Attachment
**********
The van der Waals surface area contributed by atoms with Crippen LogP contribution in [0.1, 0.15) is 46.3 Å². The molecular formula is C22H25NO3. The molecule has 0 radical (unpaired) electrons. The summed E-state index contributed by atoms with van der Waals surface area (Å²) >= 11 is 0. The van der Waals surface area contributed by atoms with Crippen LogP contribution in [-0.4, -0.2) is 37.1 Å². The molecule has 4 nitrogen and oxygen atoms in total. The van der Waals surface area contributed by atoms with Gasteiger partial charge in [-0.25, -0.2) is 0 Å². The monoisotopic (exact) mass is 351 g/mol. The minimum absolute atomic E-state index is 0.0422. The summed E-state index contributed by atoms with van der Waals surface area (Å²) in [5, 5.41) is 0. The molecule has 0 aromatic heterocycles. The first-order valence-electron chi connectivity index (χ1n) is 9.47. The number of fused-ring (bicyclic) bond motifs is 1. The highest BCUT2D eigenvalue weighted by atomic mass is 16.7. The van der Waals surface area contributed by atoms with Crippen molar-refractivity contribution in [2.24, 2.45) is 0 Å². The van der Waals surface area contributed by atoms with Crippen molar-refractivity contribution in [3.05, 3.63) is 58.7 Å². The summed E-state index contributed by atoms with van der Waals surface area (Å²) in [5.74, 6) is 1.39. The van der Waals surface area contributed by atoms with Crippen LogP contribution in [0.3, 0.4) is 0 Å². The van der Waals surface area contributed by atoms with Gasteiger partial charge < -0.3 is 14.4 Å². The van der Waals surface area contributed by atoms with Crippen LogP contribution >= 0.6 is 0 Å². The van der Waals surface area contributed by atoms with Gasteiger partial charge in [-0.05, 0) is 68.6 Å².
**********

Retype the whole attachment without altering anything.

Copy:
The van der Waals surface area contributed by atoms with Crippen LogP contribution in [0.1, 0.15) is 46.3 Å². The molecular formula is C22H25NO3. The molecule has 0 radical (unpaired) electrons. The summed E-state index contributed by atoms with van der Waals surface area (Å²) >= 11 is 0. The van der Waals surface area contributed by atoms with Crippen LogP contribution in [-0.4, -0.2) is 37.1 Å². The molecule has 4 nitrogen and oxygen atoms in total. The van der Waals surface area contributed by atoms with Gasteiger partial charge in [-0.25, -0.2) is 0 Å². The monoisotopic (exact) mass is 351 g/mol. The minimum absolute atomic E-state index is 0.0422. The summed E-state index contributed by atoms with van der Waals surface area (Å²) in [5, 5.41) is 0. The molecule has 0 aromatic heterocycles. The first-order valence-electron chi connectivity index (χ1n) is 9.47. The number of fused-ring (bicyclic) bond motifs is 1. The highest BCUT2D eigenvalue weighted by atomic mass is 16.7. The van der Waals surface area contributed by atoms with Crippen molar-refractivity contribution in [2.24, 2.45) is 0 Å². The van der Waals surface area contributed by atoms with Crippen molar-refractivity contribution in [3.05, 3.63) is 58.7 Å². The summed E-state index contributed by atoms with van der Waals surface area (Å²) in [5.74, 6) is 1.39. The van der Waals surface area contributed by atoms with Crippen LogP contribution in [0.3, 0.4) is 0 Å². The van der Waals surface area contributed by atoms with Gasteiger partial charge < -0.3 is 14.4 Å². The van der Waals surface area contributed by atoms with Crippen LogP contribution >= 0.6 is 0 Å². The van der Waals surface area contributed by atoms with Gasteiger partial charge in [-0.05, 0) is 68.6 Å².